At the advent of a new year, I challenge Latter-day Saints everywhere to undertake a personal, diligent, significant quest for what I call the abundant life—a life filled with an abundance of success, goodness, and blessings. Just as we learned the ABCs in school, I offer my own ABCs to help us all gain the abundant life.

Have a Positive Attitude

A in my ABCs refers to attitude. William James, a pioneering American psychologist and philosopher, wrote, “The greatest revolution of our generation is the discovery that human beings, by changing the inner attitudes of their minds, can change the outer aspects of their lives.”1

So much in life depends on our attitude. The way we choose to see things and respond to others makes all the difference. To do the best we can and then to choose to be happy about our circumstances, whatever they may be, can bring peace and contentment.

Charles Swindoll—author, educator, and Christian pastor—said: “Attitude, to me, is more important than … the past, … than money, than circumstances, than failures, than successes, than what other people think or say or do. It is more important than appearance, giftedness, or skill. It will make or break a company, a church, a home. The remarkable thing is we have a choice every day regarding the attitude we will embrace for that day.”2

We can’t direct the wind, but we can adjust the sails. For maximum happiness, peace, and contentment, may we choose a positive attitude.

Believe in Yourself

B is for believe—in yourself, in those around you, and in eternal principles.

Be honest with yourself, with others, and with your Heavenly Father. One who was not honest with God until it was too late was Cardinal Wolsey who, according to Shakespeare, spent a long life in service to three sovereigns and enjoyed wealth and power. Finally, he was shorn of his power and possessions by an impatient king. Cardinal Wolsey cried:

Had I but served my God with half the zeal

I served my king, He would not in mine age

Have left me naked to mine enemies.3

Thomas Fuller, an English churchman and historian who lived in the 17th century, penned this truth: “He does not believe that does not live according to his belief.”4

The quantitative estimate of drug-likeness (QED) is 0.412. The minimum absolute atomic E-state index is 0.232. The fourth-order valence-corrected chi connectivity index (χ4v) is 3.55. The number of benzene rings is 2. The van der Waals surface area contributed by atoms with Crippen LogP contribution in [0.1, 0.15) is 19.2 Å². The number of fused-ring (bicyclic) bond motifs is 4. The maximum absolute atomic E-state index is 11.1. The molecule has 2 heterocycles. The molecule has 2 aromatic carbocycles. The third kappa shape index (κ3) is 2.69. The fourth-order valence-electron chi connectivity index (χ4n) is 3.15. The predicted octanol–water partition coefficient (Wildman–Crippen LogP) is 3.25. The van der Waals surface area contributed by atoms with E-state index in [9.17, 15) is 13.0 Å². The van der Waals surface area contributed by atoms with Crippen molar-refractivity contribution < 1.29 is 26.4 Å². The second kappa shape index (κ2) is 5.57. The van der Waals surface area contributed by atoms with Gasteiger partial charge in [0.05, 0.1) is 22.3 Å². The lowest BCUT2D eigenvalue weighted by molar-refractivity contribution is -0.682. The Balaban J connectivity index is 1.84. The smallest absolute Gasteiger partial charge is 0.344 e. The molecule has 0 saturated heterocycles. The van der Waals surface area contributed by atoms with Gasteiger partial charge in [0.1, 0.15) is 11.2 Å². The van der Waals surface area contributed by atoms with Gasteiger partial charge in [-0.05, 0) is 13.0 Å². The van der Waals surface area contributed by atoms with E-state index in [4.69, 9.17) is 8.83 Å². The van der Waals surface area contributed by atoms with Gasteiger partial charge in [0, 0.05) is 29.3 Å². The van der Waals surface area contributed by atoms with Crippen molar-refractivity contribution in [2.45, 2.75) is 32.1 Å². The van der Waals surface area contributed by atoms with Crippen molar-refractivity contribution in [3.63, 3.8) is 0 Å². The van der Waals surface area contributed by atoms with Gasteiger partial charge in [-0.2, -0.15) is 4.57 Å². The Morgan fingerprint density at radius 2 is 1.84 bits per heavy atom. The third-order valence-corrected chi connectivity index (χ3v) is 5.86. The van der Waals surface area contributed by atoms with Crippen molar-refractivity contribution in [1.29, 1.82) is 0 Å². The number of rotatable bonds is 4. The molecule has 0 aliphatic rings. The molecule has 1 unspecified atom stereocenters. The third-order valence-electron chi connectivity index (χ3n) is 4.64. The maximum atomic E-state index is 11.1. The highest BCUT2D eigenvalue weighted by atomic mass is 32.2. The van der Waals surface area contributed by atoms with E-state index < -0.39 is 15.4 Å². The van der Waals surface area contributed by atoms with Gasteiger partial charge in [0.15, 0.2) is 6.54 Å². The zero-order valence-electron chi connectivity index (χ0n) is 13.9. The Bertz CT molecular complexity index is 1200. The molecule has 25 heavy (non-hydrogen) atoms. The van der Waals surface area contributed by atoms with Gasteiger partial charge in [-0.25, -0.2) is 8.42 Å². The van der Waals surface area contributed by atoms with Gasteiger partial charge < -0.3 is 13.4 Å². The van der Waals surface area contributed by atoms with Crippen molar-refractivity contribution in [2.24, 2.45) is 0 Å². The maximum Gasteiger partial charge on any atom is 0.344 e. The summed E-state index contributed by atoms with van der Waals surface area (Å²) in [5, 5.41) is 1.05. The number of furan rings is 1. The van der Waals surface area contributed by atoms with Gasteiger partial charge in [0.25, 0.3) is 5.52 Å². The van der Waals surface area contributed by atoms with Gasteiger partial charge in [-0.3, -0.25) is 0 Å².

Don’t limit yourself and don’t let others convince you that you are limited in what you can do. Believe in yourself and then live so as to reach your possibilities.

You can achieve what you believe you can. Trust and believe and have faith.

Face Challenges with Courage

C is for courage. Courage becomes a worthwhile and meaningful virtue when it is regarded not so much as a willingness to die manfully but as a determination to live decently.

Said the American essayist and poet Ralph Waldo Emerson: “Whatever you do, you need courage. Whatever course you decide on, there is always someone to tell you that you are wrong. There are always difficulties arising that tempt you to believe that your critics are right. To map out a course of action and follow it to an end requires some of the same courage that a soldier needs. Peace has its victories, but it takes brave men and women to win them.”5

There will be times when you will be frightened and discouraged. You may feel that you are defeated. The odds of obtaining victory may appear overwhelming. At times you may feel like David trying to fight Goliath. But remember—David did win!

Courage is required to make an initial thrust toward one’s coveted goal, but even greater courage is called for when one stumbles and must make a second effort to achieve.

Have the determination to make the effort, the single-mindedness to work toward a worthy goal, and the courage not only to face the challenges that inevitably come but also to make a second effort, should such be required. “Sometimes courage is the quiet voice at the end of the day saying, ‘I will try again tomorrow.’”6

May we remember these ABCs as we begin our journey into the new year, cultivating a positive attitude, a belief that we can achieve our goals and resolutions, and the courage to face whatever challenges may come our way. Then the abundant life will be ours.

Teaching from This Message

Consider inviting family members to share personal experiences when a positive attitude, belief in themselves, or courage helped them. Or invite them to find examples of these three principles in the scriptures. You might prepare to teach by prayerfully thinking of scriptures or experiences of your own.

Illustrations by Steve Kropp

Show References

Notes

  1. 1.

    William James, in Lloyd Albert Johnson, comp., A Toolbox for Humanity: More Than 9000 Years of Thought (2003), 127.

  2. 2.

    Charles Swindoll, in Daniel H. Johnston, Lessons for Living (2001), 29.

  3. 3.

    William Shakespeare, King Henry the Eighth, act 3, scene 2, lines 456–58.

  4. 4.

    Thomas Fuller, in H. L. Mencken, ed., A New Dictionary of Quotations (1942), 96.

  5. 5.

    Ralph Waldo Emerson, in Roy B. Zuck, The Speaker’s Quote Book (2009), 113.

  6. 6.

    Mary Anne Radmacher, Courage Doesn’t Always Roar (2009). Note: In the January 2012 First Presidency Message, “Living the Abundant Life,” we initially failed to attribute the quotation to Mary Anne Radmacher. We apologize for any harm the oversight may have caused.